I get why answer choice A through D are wrong but wouldn't E be wrong as well? Based off parallelism.

as X as Y (doesn't what ever come after as in X have to parallel in Y, whether is noun with noun or verb with verb)

answer choice E.) as likely to exceed the proposed speed limit as they are
"likely to" is a verb and "they" is a noun.

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Re: Traffic safety officials predict that drivers will be equally likely  [#permalink]

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New post 19 Jan 2020, 07:32
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Dear Friends,

Here is a detailed explanation to this question-

ritjn2003 wrote:
Traffic safety officials predict that drivers will be equally likely to exceed the proposed speed limit as the current one.


(A) equally likely to exceed the proposed speed limit as

(B) equally likely to exceed the proposed speed limit as they are

(C) equally likely that they will exceed the proposed speed limit as

(D) as likely that they will exceed the proposed speed limit as

(E) as likely to exceed the proposed speed limit as they are


Choice A: This answer choice incorrectly compares "the drivers" to "the current one"; This error is due to the omission of the verb in the second part of the comparison; when a comparison involves a tense shift, no verb can be omitted. Thus, this answer choice is incorrect.

Choice B: This answer choice features the same error found in Option A. Thus, this answer choice is incorrect.

Choice C: This answer choice utilizes the unidiomatic phrase "likely to"; furthermore, it is needlessly wordy and quite awkward due to the phrase "that they will". Thus, this answer choice is incorrect.

Choice D: This answer choice repeats the same idiom-related error found in Option C. Thus, this answer choice is incorrect.

Choice E: This answer choice maintains correct idiom use and conveys the intended meaning of the sentence. Thus, this answer choice is correct.

Hence, E is the best answer choice.

All the best!
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New post 24 Jan 2020, 22:42
ExpertsGlobal5 wrote:
Dear Friends,

Here is a detailed explanation to this question-

ritjn2003 wrote:
Traffic safety officials predict that drivers will be equally likely to exceed the proposed speed limit as the current one.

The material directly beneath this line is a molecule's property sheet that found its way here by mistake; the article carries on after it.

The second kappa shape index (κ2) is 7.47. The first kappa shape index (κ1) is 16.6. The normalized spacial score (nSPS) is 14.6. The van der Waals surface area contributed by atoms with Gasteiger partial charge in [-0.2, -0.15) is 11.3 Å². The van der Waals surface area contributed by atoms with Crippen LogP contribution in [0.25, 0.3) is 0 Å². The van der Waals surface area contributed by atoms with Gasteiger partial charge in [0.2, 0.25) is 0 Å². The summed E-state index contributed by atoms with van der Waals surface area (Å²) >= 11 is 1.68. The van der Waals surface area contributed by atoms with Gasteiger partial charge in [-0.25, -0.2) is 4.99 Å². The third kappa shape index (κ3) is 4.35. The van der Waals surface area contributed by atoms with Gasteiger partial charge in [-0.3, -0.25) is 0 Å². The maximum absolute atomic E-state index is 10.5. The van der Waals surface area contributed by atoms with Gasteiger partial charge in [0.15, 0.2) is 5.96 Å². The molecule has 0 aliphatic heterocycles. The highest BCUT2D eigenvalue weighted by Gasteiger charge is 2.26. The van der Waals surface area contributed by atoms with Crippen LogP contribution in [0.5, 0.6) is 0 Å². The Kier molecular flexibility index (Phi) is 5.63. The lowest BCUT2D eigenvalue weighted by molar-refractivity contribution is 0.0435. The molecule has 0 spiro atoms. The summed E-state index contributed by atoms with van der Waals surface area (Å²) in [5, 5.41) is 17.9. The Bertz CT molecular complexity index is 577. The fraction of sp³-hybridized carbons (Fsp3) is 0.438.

(A) equally likely to exceed the proposed speed limit as

(B) equally likely to exceed the proposed speed limit as they are

(C) equally likely that they will exceed the proposed speed limit as

(D) as likely that they will exceed the proposed speed limit as

(E) as likely to exceed the proposed speed limit as they are


Choice A: This answer choice incorrectly compares "the drivers" to "the current one"; This error is due to the omission of the verb in the second part of the comparison; when a comparison involves a tense shift, no verb can be omitted. Thus, this answer choice is incorrect.

Choice B: This answer choice features the same error found in Option A. Thus, this answer choice is incorrect.

Choice C: This answer choice utilizes the unidiomatic phrase "likely to"; furthermore, it is needlessly wordy and quite awkward due to the phrase "that they will". Thus, this answer choice is incorrect.

Choice D: This answer choice repeats the same idiom-related error found in Option C. Thus, this answer choice is incorrect.

Choice E: This answer choice maintains correct idiom use and conveys the intended meaning of the sentence. Thus, this answer choice is correct.

Hence, E is the best answer choice.

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Hi!

Can you explain why the idiom use in answer choice E is correct. Doesn't the word following "as" have to be parallel with the other word that follows the other second "as."

For example, "as X as Y." Doesn't X and Y have to be parallel. Either they are both nouns, verbs, or preposition.

as likely to exceed the proposed speed limit as they are. This idiom does not show parallelism with "to" as a verb and "they" as a noun.
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Re: Traffic safety officials predict that drivers will be equally likely  [#permalink]

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New post 26 Jan 2020, 03:22
thealchemist89 wrote:
Doesn't the word following "as" have to be parallel with the other word that follows the other second "as."

Hi thealchemist89, for the most part, that would not happen, because in the idiom as X as Y, X and Y serve different purposes: X is generally an adjective (the attribute that the idiom is trying to emphasize), while Y is a noun (the entity whose attribute the idiom is comparing with).

For example;

He is as big as an elephant.

Big is an adjective while elephant is a noun.
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Re: Traffic safety officials predict that drivers will be equally likely   [#permalink] 26 Jan 2020, 03:22